TechEd startup panel sees improving ecosystem in Australia

Windows Phone developer Project Tripod upbeat on Nokia acquisition

Startups and incubators discuss the state of the startup scene at TechEd. Credit: Adam Bender

Startups and incubators discuss the state of the startup scene at TechEd. Credit: Adam Bender

Finding funding for startups remains a challenge in Australia but the ecosystem is improving, according to a startup panel at the TechEd conference on the Gold Coast.

“It’s challenging to get funding,” said George Slavov, partner of Nubis, a Brisbane startup that has built an augmented reality app showing the location of social media buzz. “You either have to go overseas for a large investment or you have to find a way to self-fund.”

Nearly 11 per cent of adults in Australia are involved in entrepreneurial work, but only 39 per cent of those individuals have access to investment necessary to make their ideas into reality, said Sarah Vaughan, Microsoft developer and platform evangelist.

Lawrence Fox, co-founder of Brisbane startup Co-opRating, agreed that finding money remains a challenge for Australian startups but said he is “feeling better and better about the funding scene all the time”.

Brisbane is a growing and “changing scene”, said Fox, whose startup is building a collaboration and skills search platform meant to compete with LinkedIn. “We’ve had some quite high profile exits”, including the recent acquisition by Twitter of music startup We Are Hunted, he said. He also pointed to a recent social innovation fund that has opened there.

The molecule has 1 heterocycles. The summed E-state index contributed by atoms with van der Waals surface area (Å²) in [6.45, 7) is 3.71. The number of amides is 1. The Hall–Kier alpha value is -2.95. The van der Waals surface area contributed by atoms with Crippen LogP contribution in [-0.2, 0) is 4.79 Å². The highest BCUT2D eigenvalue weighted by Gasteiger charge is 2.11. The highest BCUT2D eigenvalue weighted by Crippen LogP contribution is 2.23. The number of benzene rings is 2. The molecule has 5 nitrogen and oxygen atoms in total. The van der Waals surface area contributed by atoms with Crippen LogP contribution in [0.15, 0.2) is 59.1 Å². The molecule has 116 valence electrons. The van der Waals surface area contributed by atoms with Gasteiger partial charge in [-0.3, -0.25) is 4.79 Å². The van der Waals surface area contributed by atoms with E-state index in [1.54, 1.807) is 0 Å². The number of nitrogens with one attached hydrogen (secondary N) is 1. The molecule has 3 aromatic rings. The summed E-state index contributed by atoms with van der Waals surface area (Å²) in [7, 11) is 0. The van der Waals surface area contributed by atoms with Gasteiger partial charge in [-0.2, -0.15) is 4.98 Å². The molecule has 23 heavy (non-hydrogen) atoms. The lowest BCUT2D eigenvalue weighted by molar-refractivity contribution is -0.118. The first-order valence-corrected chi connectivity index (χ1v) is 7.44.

“I really feel like we’re on the verge of something,” he said. “That’s what you need. You need a good exit, you need a good international story and you need the world seeing that we work hard and we don’t cost quite that much.”

Catherine Eibner, startup advisor at incubator Blue Chilli, also voiced optimism about Australia’s startup ecosystem.

Most early-stage startups are still self-funding or receiving investment from friends and family, she said. “But then at a later stage it’s corporates", including Microsoft’s BizSpark program, she said. Government incentives are also growing, especially in New South Wales, she said.

Eibner also praised the creation of StartupAus, a startup industry group led by Google, co-working space Fishburners, startup mentorship group StartMate, Southern Cross Ventures and others. The group recently announced a festival of startup events called Startup Spring.

“There’s some key spokespeople in the startup industry around Australia involved in that with the key goal of building global businesses based in Australia,” Eibner said.

Project Tripod is a photography app startup from Sydney that received €50,000 in corporate funding from Microsoft and Nokia. The company is working on an app for Windows Phone that uses software to mimic the effect of taking multiple photos over time on a tripod.

The company’s co-founder, Jordan Knight, said he’s upbeat on the recent acquisition of Nokia’s Lumia smartphone line by Microsoft. “For us it can only mean good things,” said Knight, cautioning that he hasn’t had much time to process the announcement. “We’ll just wait and see other announcements on CEO and things.”

Technology startups could provide the next big economic boom for Australia,” said Pip Marlow, general manager of Microsoft Australia. “We need to think about the future, what is our next resource boom and how do we think about the assets not below the ground but above the ground.

“Our number one asset in that side of things is our people, and the power and potential of the thought that we have.”

Adam Bender travelled to the Gold Coast for TechEd as a guest of Microsoft.

Follow Adam Bender on Twitter: @WatchAdam

Follow Techworld Australia on Twitter: @Techworld_AU

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Tags AustraliabrisbaneSydneystartupsTechEdfundingincubatorstartup sceneBlue Chillistartup ecosystem

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